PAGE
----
This species has at times been included in Berchemia lineata (L.) DC. It is treated as distinct in most modern works, including the Flora of China[
Berchemia axilliflora W.C.Cheng
Berchemia lineata auct.
Berchemia nana W.W.Sm.
Berchemia edgeworthii is an erect, branched deciduous shrub growing around 2 metres tall[
The plant is harvested from the wild for local use as a food and perhaps also as a medicine.
E. Asia - southwest China, Himalayas from Kashmir to northeast India.
Subalpine thickets, cliffs; at elevations from 2,100 - 4,500 metres[
]. Scrub thickets in dry places; at elevations from 2,400 - 4,000 metres in Nepal[
Berchemia edgeworthii is native to mountainous areas of the subtropical zone in the Himalayas of India and China, where it experience snow and frost.
Species in this genus generally require a good moist well-drained loam, succeeding in full sun if the soil does not dry out otherwise growing best in light shade[
Suitable for growing along fences, against walls with wire supports or for growing through other shrubs[
Closely related to Berchemia lineata[
Fruit. - raw or cooked[
]. A sweet flavour[
]. Only eat the fruit when it is black ripe[
]. The fruit is not very freely produced in Britain[
]. The orange or purple, cylindric fruit is 7 - 9mm long and 3 - 4mm in diameter[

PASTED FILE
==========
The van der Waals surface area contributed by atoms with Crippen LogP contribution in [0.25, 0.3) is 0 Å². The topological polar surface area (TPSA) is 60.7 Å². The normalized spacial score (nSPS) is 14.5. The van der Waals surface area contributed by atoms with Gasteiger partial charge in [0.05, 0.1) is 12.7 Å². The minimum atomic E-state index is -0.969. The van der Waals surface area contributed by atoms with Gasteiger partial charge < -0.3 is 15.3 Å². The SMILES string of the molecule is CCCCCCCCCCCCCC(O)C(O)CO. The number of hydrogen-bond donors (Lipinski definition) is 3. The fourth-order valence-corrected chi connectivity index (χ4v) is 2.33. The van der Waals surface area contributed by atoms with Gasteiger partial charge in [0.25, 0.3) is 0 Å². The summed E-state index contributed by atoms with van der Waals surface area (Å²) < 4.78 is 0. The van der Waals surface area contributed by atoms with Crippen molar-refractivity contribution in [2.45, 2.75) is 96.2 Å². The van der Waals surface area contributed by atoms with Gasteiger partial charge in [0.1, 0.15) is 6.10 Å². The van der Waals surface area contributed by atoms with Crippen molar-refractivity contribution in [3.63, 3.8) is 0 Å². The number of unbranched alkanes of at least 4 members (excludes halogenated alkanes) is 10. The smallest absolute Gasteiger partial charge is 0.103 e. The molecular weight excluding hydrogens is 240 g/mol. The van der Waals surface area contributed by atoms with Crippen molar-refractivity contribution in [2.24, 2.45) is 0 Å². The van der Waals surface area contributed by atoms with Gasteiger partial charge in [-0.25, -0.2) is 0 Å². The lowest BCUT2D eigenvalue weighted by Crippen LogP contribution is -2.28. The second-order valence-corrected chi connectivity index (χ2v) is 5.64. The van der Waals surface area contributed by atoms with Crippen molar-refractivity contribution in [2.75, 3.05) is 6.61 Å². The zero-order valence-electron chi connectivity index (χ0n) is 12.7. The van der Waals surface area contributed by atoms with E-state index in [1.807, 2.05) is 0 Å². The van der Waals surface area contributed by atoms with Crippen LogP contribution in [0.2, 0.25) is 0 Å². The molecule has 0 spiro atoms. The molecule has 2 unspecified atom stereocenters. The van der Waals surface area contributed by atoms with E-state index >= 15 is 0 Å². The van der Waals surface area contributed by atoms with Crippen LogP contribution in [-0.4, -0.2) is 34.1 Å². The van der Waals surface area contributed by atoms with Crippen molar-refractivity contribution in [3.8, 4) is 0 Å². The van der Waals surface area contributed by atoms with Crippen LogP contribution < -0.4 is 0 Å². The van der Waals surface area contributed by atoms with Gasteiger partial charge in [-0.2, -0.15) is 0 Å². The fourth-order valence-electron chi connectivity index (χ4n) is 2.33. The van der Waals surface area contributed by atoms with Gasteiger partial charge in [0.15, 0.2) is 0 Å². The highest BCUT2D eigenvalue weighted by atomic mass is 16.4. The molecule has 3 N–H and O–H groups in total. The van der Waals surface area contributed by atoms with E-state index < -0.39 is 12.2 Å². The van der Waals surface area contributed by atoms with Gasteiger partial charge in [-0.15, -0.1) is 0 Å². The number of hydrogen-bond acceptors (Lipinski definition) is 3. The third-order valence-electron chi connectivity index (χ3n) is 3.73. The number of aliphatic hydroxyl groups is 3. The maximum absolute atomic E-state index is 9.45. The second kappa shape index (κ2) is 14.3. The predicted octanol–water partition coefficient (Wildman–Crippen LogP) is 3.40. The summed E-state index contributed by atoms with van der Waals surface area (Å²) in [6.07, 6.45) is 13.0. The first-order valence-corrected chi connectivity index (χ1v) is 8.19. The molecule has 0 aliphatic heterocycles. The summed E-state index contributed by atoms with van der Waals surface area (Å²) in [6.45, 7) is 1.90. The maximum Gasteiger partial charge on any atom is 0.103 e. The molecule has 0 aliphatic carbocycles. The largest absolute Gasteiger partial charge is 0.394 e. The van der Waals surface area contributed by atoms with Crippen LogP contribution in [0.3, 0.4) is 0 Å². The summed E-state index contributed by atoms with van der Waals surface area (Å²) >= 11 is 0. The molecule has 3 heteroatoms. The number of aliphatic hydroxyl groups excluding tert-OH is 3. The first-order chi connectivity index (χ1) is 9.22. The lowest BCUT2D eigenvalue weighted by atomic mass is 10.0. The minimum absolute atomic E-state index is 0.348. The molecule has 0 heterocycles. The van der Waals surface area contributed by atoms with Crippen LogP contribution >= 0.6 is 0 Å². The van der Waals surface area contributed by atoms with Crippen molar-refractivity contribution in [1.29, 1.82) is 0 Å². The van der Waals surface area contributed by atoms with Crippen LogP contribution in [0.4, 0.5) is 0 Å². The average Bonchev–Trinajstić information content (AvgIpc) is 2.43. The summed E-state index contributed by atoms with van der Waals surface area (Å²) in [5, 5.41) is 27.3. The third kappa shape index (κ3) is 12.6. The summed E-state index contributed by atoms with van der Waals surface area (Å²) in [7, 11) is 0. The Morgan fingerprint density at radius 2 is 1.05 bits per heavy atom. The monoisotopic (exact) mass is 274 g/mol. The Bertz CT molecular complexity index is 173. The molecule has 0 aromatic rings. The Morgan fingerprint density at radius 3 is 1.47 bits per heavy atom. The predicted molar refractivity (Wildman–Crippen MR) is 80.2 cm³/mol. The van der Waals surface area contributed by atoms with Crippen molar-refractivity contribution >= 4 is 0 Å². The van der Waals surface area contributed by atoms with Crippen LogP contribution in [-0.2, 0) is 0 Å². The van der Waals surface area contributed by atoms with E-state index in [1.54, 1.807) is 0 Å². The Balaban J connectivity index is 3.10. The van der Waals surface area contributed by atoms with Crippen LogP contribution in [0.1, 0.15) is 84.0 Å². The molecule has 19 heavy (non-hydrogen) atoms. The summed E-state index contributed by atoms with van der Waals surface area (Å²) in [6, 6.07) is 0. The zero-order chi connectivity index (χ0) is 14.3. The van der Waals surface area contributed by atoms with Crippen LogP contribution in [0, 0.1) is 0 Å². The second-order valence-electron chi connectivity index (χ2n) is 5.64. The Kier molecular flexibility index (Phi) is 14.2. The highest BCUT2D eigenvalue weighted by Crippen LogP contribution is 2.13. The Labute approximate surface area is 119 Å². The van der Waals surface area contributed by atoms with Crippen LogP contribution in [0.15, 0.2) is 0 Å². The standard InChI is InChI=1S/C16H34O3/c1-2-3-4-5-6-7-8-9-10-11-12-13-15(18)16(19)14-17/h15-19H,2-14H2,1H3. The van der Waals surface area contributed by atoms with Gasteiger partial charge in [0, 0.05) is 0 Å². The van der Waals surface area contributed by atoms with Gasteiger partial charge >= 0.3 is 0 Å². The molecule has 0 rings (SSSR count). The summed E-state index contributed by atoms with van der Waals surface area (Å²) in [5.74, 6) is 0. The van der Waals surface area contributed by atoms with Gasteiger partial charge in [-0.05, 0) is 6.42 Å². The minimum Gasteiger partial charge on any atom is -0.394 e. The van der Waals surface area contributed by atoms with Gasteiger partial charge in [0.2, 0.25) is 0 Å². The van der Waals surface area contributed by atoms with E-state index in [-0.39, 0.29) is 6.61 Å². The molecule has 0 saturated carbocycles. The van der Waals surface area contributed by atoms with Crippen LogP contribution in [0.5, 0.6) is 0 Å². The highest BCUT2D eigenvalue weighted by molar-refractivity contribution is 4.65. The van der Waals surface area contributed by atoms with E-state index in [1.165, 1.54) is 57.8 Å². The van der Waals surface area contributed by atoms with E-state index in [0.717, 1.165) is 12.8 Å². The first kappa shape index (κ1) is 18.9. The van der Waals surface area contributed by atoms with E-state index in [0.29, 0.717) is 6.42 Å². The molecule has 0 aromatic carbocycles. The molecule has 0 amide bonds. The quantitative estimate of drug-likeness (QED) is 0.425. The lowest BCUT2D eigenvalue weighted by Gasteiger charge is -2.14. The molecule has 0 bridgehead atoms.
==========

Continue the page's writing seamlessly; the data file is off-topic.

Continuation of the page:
The following record was for the closely related Berchemia lineata (L.) DC. Since this species has at times been treated as a synonym of Berchemea lineata it is likely that the record also applies here:-
The plant has been used as a febrifuge[
The roots and leaves have been used as a medicine to relieve coughs and reduce sputum, to treat injuries, trauma and snakebite[
Seed - sow spring or autumn in a cold frame[
]. When they are large enough to handle, prick the seedlings out into individual pots and grow them on in the greenhouse for at least their first winter. Plant them out into their permanent positions in late spring or early summer, after the last expected frosts.
Cuttings of half-ripe wood, mid summer in a frame[
Cuttings of mature wood of the current season's growth, late autumn to January in a frame.
Root cuttings in winter[
Layering of young stems in winter[